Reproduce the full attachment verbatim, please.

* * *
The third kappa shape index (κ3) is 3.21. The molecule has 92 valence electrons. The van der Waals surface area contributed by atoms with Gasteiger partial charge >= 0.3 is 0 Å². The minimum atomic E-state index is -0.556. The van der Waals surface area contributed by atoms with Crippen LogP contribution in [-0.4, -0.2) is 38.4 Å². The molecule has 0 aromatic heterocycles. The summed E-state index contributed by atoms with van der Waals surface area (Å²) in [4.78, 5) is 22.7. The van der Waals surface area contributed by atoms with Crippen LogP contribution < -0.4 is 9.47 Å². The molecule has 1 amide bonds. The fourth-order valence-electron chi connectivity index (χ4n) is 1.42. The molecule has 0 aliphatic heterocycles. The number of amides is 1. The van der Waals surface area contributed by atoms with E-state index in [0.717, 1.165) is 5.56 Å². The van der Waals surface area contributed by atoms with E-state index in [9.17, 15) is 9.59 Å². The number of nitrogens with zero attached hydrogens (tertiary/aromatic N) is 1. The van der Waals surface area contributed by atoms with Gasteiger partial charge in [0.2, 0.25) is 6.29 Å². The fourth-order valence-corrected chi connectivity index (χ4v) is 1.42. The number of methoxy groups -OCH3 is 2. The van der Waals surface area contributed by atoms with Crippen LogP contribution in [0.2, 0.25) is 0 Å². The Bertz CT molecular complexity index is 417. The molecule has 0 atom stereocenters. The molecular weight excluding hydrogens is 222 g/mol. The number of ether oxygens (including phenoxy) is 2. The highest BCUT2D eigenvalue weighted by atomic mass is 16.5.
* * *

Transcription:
The third kappa shape index (κ3) is 3.21. The molecule has 92 valence electrons. The van der Waals surface area contributed by atoms with Gasteiger partial charge >= 0.3 is 0 Å². The minimum atomic E-state index is -0.556. The van der Waals surface area contributed by atoms with Crippen LogP contribution in [-0.4, -0.2) is 38.4 Å². The molecule has 0 aromatic heterocycles. The summed E-state index contributed by atoms with van der Waals surface area (Å²) in [4.78, 5) is 22.7. The van der Waals surface area contributed by atoms with Crippen LogP contribution < -0.4 is 9.47 Å². The molecule has 1 amide bonds. The fourth-order valence-electron chi connectivity index (χ4n) is 1.42. The molecule has 0 aliphatic heterocycles. The number of amides is 1. The van der Waals surface area contributed by atoms with E-state index in [0.717, 1.165) is 5.56 Å². The van der Waals surface area contributed by atoms with E-state index in [9.17, 15) is 9.59 Å². The number of nitrogens with zero attached hydrogens (tertiary/aromatic N) is 1. The van der Waals surface area contributed by atoms with Gasteiger partial charge in [0.2, 0.25) is 6.29 Å². The fourth-order valence-corrected chi connectivity index (χ4v) is 1.42. The number of methoxy groups -OCH3 is 2. The van der Waals surface area contributed by atoms with Crippen LogP contribution in [0.2, 0.25) is 0 Å². The Bertz CT molecular complexity index is 417. The molecule has 0 atom stereocenters. The molecular weight excluding hydrogens is 222 g/mol. The number of ether oxygens (including phenoxy) is 2. The highest BCUT2D eigenvalue weighted by atomic mass is 16.5.